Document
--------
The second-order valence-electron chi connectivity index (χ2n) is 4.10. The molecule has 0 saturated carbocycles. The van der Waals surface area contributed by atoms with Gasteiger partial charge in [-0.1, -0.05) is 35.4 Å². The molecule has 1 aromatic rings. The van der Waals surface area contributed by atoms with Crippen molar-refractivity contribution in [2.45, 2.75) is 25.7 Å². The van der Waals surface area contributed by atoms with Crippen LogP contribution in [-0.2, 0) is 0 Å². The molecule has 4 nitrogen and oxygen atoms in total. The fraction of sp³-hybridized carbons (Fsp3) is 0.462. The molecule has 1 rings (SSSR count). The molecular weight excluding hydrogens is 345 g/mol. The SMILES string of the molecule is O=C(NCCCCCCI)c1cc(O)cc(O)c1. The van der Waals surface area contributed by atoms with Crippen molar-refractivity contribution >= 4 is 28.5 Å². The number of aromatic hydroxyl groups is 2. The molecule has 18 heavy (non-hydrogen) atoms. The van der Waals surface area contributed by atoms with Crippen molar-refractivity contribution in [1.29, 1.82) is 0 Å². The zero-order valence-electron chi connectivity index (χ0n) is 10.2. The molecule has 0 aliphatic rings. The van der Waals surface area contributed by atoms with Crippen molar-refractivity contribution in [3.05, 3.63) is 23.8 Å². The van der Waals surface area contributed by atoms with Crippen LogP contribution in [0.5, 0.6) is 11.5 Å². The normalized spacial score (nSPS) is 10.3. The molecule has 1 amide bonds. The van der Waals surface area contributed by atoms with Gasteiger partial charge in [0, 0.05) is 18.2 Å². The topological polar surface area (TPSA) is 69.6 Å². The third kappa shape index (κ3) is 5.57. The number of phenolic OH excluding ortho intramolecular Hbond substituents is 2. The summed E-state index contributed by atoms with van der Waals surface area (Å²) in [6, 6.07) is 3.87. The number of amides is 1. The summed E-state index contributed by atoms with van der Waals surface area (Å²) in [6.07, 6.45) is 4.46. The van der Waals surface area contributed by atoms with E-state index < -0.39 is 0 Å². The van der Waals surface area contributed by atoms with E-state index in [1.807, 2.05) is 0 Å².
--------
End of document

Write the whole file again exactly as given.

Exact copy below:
The second-order valence-electron chi connectivity index (χ2n) is 4.10. The molecule has 0 saturated carbocycles. The van der Waals surface area contributed by atoms with Gasteiger partial charge in [-0.1, -0.05) is 35.4 Å². The molecule has 1 aromatic rings. The van der Waals surface area contributed by atoms with Crippen molar-refractivity contribution in [2.45, 2.75) is 25.7 Å². The van der Waals surface area contributed by atoms with Crippen LogP contribution in [-0.2, 0) is 0 Å². The molecule has 4 nitrogen and oxygen atoms in total. The fraction of sp³-hybridized carbons (Fsp3) is 0.462. The molecule has 1 rings (SSSR count). The molecular weight excluding hydrogens is 345 g/mol. The SMILES string of the molecule is O=C(NCCCCCCI)c1cc(O)cc(O)c1. The van der Waals surface area contributed by atoms with Crippen molar-refractivity contribution >= 4 is 28.5 Å². The number of aromatic hydroxyl groups is 2. The molecule has 18 heavy (non-hydrogen) atoms. The van der Waals surface area contributed by atoms with Crippen molar-refractivity contribution in [1.29, 1.82) is 0 Å². The zero-order valence-electron chi connectivity index (χ0n) is 10.2. The molecule has 0 aliphatic rings. The van der Waals surface area contributed by atoms with Crippen molar-refractivity contribution in [3.05, 3.63) is 23.8 Å². The van der Waals surface area contributed by atoms with Crippen LogP contribution in [0.5, 0.6) is 11.5 Å². The normalized spacial score (nSPS) is 10.3. The molecule has 1 amide bonds. The van der Waals surface area contributed by atoms with Gasteiger partial charge in [0, 0.05) is 18.2 Å². The topological polar surface area (TPSA) is 69.6 Å². The third kappa shape index (κ3) is 5.57. The number of phenolic OH excluding ortho intramolecular Hbond substituents is 2. The summed E-state index contributed by atoms with van der Waals surface area (Å²) in [6, 6.07) is 3.87. The number of amides is 1. The summed E-state index contributed by atoms with van der Waals surface area (Å²) in [6.07, 6.45) is 4.46. The van der Waals surface area contributed by atoms with E-state index < -0.39 is 0 Å². The van der Waals surface area contributed by atoms with E-state index in [1.807, 2.05) is 0 Å².